So Enron wasn’t symptomatic of a bigger problem? With human nature what it is, you’ll always have someone trying to push the envelope. That’s a classic case of a descent into corruption. They started off with a very good idea and did very well with it, but others caught on to it and suddenly it lost its magic. So they decided to do things with the attitude, “Tomorrow we’ll undo our wrongdoing.” And off they go on the descent into corruption. [The case against] Arthur Andersen should have been focused on individuals. By indicting the firm, they destroyed it and threw tens of thousands of people out of work. That’s why there’s now a sort of hesitation of indicting a firm. Go after the perps. Don’t destroy it for everybody else.

I recently talked to a local Republican businessman who now sees universal healthcare as a palatable solution. What do you think about that? Just try to get elective surgery in Canada. They come here to do it because of the wait lines there. In Britain, they allow a safety valve because [universal healthcare] doesn’t work. You don’t get innovation.

Child mortality here is higher than in Canada. Depends on where you look in the country. I’ll find you rural areas in Canada where it’s pretty bad. You can pick a piece of Mississippi, or you can pick a piece of Minnesota where it’s the best in the world. And longevity is going up in this country. As for the uninsured, I don’t know what Florida’s particular situation is. But part of the problem is that in New York and New Jersey, we have a lot of mandates on insurance that makes it utterly unaffordable—whereas in Connecticut you can get a basic policy for catastrophic care for a few hundred dollars a year. But when you pile on all these mandates, guess what happens? Suddenly it costs $8,000, $10,000, $12,000 a year, and it becomes truly unaffordable. One answer is to allow people to buy insurance policies in any state of the Union. And as for Medicaid, a portion of the uninsured—I don’t know if it’s one-third or one-fourth—qualify for Medicaid but don’t know it. That’s an information problem. In Medicaid, as in Medicare, I’d allow people to have vouchers. If they don’t use them, they get to keep them. That way, they can make their choices.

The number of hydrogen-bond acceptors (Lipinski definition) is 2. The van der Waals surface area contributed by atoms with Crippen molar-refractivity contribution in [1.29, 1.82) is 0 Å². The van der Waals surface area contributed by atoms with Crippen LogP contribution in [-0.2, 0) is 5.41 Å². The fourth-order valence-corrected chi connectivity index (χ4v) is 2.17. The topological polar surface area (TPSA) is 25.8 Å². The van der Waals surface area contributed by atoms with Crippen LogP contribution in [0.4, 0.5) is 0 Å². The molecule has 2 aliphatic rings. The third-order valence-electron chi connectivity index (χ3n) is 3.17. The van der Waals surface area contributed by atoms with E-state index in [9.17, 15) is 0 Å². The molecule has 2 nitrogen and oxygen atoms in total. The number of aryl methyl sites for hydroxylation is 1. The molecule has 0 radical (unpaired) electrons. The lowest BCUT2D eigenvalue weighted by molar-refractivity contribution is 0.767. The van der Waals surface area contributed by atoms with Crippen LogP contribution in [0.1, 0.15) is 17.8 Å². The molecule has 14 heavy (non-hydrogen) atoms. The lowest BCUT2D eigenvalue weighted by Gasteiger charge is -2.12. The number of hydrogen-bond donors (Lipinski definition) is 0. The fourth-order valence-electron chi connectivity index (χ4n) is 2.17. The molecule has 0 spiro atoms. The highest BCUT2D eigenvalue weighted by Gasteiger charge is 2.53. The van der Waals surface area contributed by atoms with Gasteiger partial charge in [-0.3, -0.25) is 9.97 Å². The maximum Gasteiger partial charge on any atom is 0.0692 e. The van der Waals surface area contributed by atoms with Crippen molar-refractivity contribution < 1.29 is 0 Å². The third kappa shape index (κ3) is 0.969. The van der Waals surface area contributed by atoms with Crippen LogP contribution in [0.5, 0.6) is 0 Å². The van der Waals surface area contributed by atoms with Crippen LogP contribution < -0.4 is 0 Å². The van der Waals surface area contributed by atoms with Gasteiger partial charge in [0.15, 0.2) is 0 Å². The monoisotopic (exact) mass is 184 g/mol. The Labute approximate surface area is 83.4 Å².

In foreign policy, you’re a hawk. You’ve supported the occupation of Iraq, and you seem to be supporting some type of military intervention in Iran. How good or bad for business is the permanent war we’re in right now? It would be nice not to have it. But it was thrust on us in the 1990s, and very plainly after 9/11. We didn’t seek the thing out, it sought us out. We’d be very happy to just go along and not have to worry about the world. In Iraq, while we managed to remove Saddam Hussein, since then we’ve violated every rule of counter-insurgency, which they’re now beginning to correct. I don’t know whether [the new general] is going to get the resources to do it. But we’ve fought these wars before. Take the Philippine insurrection, where we lost far more men there in three years than we lost in Iraq.

A colonial war as a model? I’m comparing insurrections. There was an insurrection in British Himalaya—it took 12 years, but they did it. So there are right ways to do these things. We didn’t follow these precepts. If you don’t secure the population, if the population doesn’t feel safe, you’re not going to have much civil society. And in a lot of areas in Iraq there is a sense of safety. Especially in the south, there’s an economic boom. But we don’t know about it because we’re just focused on Baghdad. The Kurdish area in the north did very nicely, thank you very much.